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Decline and depression: the impact of the global economic crisis on housing markets in two post-socialist states


The goal of this paper is to outline the main factors influencing the diverse consequences of the global economic crisis on housing and mortgage markets in two post-socialist economies—the Czech Republic and Hungary. In the former there was a mild decline of markets while in the latter there has been a depression of markets. The paper also contributes to the convergence and divergence debate on housing policies in Europe. In the last two decades the post-socialist states have moved toward a market-based housing system (a convergence trend), but substantial differences have simultaneously emerged in tenure structure, housing finance institutions and housing policies (divergence trends). The Czech Republic and Hungary have introduced efficient market reforms in their economy but they have followed different paths in reforming their housing systems. This article shows that divergence in housing systems explains some of the differences in the impact of the global economic crisis on the housing and mortgage markets. However, the article concludes that housing policy responses to the impact of the global economic crisis on housing markets may on balance reinforce convergence trends.

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Fig. 1


  1. 1.

    With high inflation lenders charge high nominal interest rates. This creates an affordability barrier with annuity mortgages where initial payments are high. However, as time passes loan repayments decline in real value through inflation resulting in repayments constituting a declining share of a borrower’s income. This effect is called a ‘tilt’ problem. Thus, the high real values of payments at the beginning of a loan term prevent many households from qualifying for mortgages.

  2. 2.

    The first subsidy was a generous interest subsidy for mortgage loans (called a subsidy to increase the demand for mortgage loans). It was equal to the yield from government bonds minus four percentage points (approximately 7.5% in 2000). The interest subsidy was provided for the full term of credit repayment. The second subsidy was an interest subsidy on mortgage bonds that was worth 3% in 2000. It could only be used when the interest on a mortgage loan financed from a subsidized bond did not exceed the interest rate on market bonds by more than 1.5 percentage points. If, for example, the market interest rate on mortgage bonds was 11%, the maximum interest rate that could be set on a mortgage loan was 12.5%. In such cases the bank could request a 3% interest subsidy, which effectively reduced the bank’s costs to 8%. This interest subsidy was increased in 2001 from 3 to 6%; and through a new mechanism it reached a record 10% in 2002. The third subsidy was a tax relief programme. The entire subsidy system was financially untenable in the long term and added substantially to state debt and the budget deficit. As expected, the Hungarian government cut such subsidies in December 2003. The interest subsidy on loans was reduced to 60% of the yield from government bonds, and the interest subsidy on mortgage bonds was reduced even more to 40% of the yield from government bonds. The maximum limit for tax deductions was cut in half, and a tax deduction was in most cases only allowed for the first 4 years of a mortgage. In 2007, all tax deductions on mortgages were abolished.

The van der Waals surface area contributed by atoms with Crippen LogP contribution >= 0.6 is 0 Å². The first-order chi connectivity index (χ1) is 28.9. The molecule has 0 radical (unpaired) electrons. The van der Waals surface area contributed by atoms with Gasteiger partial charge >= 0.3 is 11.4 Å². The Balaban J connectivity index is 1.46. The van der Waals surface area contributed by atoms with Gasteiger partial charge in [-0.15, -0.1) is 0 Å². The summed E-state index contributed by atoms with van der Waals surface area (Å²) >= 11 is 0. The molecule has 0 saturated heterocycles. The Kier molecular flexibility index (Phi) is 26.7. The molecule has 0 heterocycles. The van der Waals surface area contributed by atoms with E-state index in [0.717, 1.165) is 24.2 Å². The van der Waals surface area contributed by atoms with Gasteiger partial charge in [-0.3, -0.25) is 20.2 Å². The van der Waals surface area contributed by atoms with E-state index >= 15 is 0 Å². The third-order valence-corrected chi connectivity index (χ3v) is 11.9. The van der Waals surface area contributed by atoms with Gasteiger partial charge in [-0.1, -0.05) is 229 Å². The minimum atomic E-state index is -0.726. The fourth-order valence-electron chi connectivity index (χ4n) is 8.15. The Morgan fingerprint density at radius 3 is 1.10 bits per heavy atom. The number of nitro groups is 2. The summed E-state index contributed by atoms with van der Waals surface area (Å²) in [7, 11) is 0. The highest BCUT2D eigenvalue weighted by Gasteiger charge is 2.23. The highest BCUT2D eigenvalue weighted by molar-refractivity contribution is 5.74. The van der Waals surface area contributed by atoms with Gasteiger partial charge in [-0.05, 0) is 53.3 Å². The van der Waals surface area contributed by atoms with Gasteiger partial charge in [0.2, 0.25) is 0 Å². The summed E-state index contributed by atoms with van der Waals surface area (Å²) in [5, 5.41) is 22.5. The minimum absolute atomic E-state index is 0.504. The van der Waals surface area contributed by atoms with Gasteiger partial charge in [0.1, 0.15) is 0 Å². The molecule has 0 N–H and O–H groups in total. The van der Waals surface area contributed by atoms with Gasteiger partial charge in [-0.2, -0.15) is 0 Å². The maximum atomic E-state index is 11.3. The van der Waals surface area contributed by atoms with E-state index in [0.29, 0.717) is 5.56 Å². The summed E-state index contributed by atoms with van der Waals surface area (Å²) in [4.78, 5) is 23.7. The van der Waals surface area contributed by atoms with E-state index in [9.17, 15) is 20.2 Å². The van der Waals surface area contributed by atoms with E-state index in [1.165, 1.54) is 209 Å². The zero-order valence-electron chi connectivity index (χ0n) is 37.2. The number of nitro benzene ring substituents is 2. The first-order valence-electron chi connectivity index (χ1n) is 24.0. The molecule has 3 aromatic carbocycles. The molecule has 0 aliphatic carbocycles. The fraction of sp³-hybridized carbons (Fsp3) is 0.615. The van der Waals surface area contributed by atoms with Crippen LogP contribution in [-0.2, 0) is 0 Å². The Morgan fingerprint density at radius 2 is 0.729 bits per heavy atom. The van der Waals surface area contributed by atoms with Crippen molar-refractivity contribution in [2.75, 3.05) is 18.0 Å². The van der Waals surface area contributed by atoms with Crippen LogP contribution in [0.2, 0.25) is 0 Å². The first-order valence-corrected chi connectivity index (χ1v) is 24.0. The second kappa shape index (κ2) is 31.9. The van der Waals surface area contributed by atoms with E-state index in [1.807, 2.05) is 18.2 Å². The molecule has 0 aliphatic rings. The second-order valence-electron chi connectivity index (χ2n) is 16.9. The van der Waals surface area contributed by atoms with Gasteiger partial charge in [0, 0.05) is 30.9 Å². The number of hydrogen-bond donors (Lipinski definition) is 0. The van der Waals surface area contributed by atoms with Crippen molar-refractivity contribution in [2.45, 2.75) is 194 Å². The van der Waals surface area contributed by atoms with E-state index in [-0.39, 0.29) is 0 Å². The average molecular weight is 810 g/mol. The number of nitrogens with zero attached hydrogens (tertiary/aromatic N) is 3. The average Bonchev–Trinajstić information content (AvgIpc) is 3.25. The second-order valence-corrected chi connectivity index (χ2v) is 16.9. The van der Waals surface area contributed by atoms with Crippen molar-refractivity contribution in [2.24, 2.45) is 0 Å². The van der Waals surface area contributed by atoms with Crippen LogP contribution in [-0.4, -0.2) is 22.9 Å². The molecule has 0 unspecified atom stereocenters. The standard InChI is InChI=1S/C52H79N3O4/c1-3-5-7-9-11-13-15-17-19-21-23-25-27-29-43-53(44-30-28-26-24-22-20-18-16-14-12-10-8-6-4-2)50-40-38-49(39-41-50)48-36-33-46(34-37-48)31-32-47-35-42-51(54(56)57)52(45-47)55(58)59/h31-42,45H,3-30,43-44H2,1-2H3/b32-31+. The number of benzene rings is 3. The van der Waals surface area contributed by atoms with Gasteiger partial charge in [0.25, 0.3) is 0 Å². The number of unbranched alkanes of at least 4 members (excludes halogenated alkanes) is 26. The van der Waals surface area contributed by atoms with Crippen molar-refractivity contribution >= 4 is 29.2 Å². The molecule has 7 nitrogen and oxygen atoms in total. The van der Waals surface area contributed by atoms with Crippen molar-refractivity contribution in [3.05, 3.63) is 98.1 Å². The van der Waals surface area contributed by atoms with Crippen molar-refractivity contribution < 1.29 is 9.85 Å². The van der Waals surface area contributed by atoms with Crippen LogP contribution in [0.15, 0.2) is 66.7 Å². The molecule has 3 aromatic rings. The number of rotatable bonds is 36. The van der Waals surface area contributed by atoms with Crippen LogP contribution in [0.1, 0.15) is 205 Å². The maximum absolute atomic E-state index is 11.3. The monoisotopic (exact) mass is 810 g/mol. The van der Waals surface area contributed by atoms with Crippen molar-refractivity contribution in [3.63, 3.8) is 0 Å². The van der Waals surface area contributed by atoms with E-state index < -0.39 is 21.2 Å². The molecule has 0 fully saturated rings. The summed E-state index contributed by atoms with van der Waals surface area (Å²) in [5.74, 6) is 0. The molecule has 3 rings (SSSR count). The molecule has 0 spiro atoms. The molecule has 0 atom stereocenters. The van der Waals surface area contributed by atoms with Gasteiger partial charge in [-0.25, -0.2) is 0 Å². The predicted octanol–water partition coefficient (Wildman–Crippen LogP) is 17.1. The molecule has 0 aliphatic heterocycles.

3. 3.

    There are several factors behind these differences such as (1) the privatization policy in Hungary that started in 1986 and resulted in the introduction of right-to-buy legislation in 1993, and (2) strong public support for restitution of housing stock in the Czech Republic during the early phases of the post-communist transition process. Support for public rental housing construction in the Czech Republic after 1990 also has some relevance in this respect.

  4. 4.

    It is generally very difficult to make an international comparison of price-to-income ratios as statistical sources are often incomparable. Although great effort was made to harmonize the calculation methods used, the resulting figures must still be seen as estimates. In other words, there are non-trivial differences between selected countries both in the level and trend of housing affordability (price-to-income) during the period studied, but the real difference cannot be calculated precisely. While owner-occupied housing is generally more affordable in the Czech Republic and less affordable in Hungary, affordability remained steady in Hungary but has worsened in the Czech Republic over the last decade.

  5. 5.

    The most popular foreign currency was the Swiss franc (90–95% of the foreign currency loans were issued in SF). In 2005 and 2006 one SF was equal to 150–160 HUF (Hungarian forints). By 2009 this exchange rate had increased to 220 HUF. Thereafter, the exchange rate for Swiss francs varied between 180 and 220 HUF; however, it peaked once again at 220 HUF in August 2010.


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This article was prepared under the Research Project sponsored by the Grant Agency of the Czech Republic with grant number 403/09/1915.

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Correspondence to Martin Lux.



Table 7 Contextual information for the Czech Republic and Hungary, selected indicators for 2005–2009

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Hegedüs, J., Lux, M. & Sunega, P. Decline and depression: the impact of the global economic crisis on housing markets in two post-socialist states. J Hous and the Built Environ 26, 315 (2011). https://doi.org/10.1007/s10901-011-9228-7

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  • Economic crisis
  • Housing system
  • Transition economies
  • Mortgage market